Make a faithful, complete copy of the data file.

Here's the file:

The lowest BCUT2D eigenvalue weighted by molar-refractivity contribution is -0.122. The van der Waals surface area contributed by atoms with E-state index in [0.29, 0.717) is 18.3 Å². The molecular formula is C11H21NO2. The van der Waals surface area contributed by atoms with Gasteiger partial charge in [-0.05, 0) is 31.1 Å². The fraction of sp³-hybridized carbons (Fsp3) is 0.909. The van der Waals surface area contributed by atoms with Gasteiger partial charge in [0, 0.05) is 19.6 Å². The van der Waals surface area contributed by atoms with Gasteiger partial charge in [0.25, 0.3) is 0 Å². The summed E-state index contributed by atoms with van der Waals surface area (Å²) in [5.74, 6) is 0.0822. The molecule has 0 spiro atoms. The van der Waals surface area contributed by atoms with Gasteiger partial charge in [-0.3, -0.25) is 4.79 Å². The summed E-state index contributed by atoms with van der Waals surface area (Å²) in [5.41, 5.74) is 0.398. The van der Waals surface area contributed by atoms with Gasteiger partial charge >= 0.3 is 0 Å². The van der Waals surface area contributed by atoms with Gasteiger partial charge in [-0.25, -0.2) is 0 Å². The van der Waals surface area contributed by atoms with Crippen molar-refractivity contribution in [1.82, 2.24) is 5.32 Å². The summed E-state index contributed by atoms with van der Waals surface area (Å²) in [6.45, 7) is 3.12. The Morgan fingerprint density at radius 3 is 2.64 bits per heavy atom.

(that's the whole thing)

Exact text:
The lowest BCUT2D eigenvalue weighted by molar-refractivity contribution is -0.122. The van der Waals surface area contributed by atoms with E-state index in [0.29, 0.717) is 18.3 Å². The molecular formula is C11H21NO2. The van der Waals surface area contributed by atoms with Gasteiger partial charge in [-0.05, 0) is 31.1 Å². The fraction of sp³-hybridized carbons (Fsp3) is 0.909. The van der Waals surface area contributed by atoms with Gasteiger partial charge in [0, 0.05) is 19.6 Å². The van der Waals surface area contributed by atoms with Gasteiger partial charge in [0.25, 0.3) is 0 Å². The summed E-state index contributed by atoms with van der Waals surface area (Å²) in [5.74, 6) is 0.0822. The molecule has 0 spiro atoms. The van der Waals surface area contributed by atoms with Gasteiger partial charge in [-0.3, -0.25) is 4.79 Å². The summed E-state index contributed by atoms with van der Waals surface area (Å²) in [5.41, 5.74) is 0.398. The van der Waals surface area contributed by atoms with Gasteiger partial charge >= 0.3 is 0 Å². The van der Waals surface area contributed by atoms with Gasteiger partial charge in [-0.25, -0.2) is 0 Å². The van der Waals surface area contributed by atoms with Crippen molar-refractivity contribution in [1.82, 2.24) is 5.32 Å². The summed E-state index contributed by atoms with van der Waals surface area (Å²) in [6.45, 7) is 3.12. The Morgan fingerprint density at radius 3 is 2.64 bits per heavy atom.